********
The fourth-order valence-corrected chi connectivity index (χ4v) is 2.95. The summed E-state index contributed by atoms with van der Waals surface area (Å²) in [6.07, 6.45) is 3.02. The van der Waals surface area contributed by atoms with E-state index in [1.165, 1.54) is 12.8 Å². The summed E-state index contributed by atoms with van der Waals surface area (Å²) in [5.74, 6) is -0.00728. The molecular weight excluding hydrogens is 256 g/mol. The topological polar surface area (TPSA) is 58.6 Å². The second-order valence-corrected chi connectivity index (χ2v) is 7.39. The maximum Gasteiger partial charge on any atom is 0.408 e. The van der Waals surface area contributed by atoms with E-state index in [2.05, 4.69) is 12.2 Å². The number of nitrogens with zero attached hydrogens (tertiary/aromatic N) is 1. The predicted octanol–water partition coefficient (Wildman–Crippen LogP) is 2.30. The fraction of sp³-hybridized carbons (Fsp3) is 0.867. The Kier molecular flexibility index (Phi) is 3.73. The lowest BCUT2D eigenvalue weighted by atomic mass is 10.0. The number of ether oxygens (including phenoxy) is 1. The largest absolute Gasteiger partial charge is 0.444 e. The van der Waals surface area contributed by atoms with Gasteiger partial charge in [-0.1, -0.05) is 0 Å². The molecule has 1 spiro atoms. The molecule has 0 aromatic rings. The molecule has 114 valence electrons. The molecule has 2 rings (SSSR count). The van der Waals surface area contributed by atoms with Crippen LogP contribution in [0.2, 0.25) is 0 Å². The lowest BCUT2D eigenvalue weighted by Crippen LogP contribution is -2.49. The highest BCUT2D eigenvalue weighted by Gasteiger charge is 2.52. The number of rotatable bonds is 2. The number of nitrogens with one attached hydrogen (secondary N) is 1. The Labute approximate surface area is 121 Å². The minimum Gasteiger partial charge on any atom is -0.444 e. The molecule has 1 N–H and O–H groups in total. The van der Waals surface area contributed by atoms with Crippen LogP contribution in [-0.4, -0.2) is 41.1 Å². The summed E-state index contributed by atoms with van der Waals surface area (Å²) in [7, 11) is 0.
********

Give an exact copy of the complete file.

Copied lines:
The fourth-order valence-corrected chi connectivity index (χ4v) is 2.95. The summed E-state index contributed by atoms with van der Waals surface area (Å²) in [6.07, 6.45) is 3.02. The van der Waals surface area contributed by atoms with E-state index in [1.165, 1.54) is 12.8 Å². The summed E-state index contributed by atoms with van der Waals surface area (Å²) in [5.74, 6) is -0.00728. The molecular weight excluding hydrogens is 256 g/mol. The topological polar surface area (TPSA) is 58.6 Å². The second-order valence-corrected chi connectivity index (χ2v) is 7.39. The maximum Gasteiger partial charge on any atom is 0.408 e. The van der Waals surface area contributed by atoms with E-state index in [2.05, 4.69) is 12.2 Å². The number of nitrogens with zero attached hydrogens (tertiary/aromatic N) is 1. The predicted octanol–water partition coefficient (Wildman–Crippen LogP) is 2.30. The fraction of sp³-hybridized carbons (Fsp3) is 0.867. The Kier molecular flexibility index (Phi) is 3.73. The lowest BCUT2D eigenvalue weighted by atomic mass is 10.0. The number of ether oxygens (including phenoxy) is 1. The largest absolute Gasteiger partial charge is 0.444 e. The van der Waals surface area contributed by atoms with Gasteiger partial charge in [-0.1, -0.05) is 0 Å². The molecule has 1 spiro atoms. The molecule has 0 aromatic rings. The molecule has 114 valence electrons. The molecule has 2 rings (SSSR count). The van der Waals surface area contributed by atoms with Crippen LogP contribution in [0.2, 0.25) is 0 Å². The lowest BCUT2D eigenvalue weighted by Crippen LogP contribution is -2.49. The highest BCUT2D eigenvalue weighted by Gasteiger charge is 2.52. The number of rotatable bonds is 2. The number of nitrogens with one attached hydrogen (secondary N) is 1. The Labute approximate surface area is 121 Å². The minimum Gasteiger partial charge on any atom is -0.444 e. The molecule has 1 N–H and O–H groups in total. The van der Waals surface area contributed by atoms with Crippen LogP contribution in [-0.4, -0.2) is 41.1 Å². The summed E-state index contributed by atoms with van der Waals surface area (Å²) in [7, 11) is 0.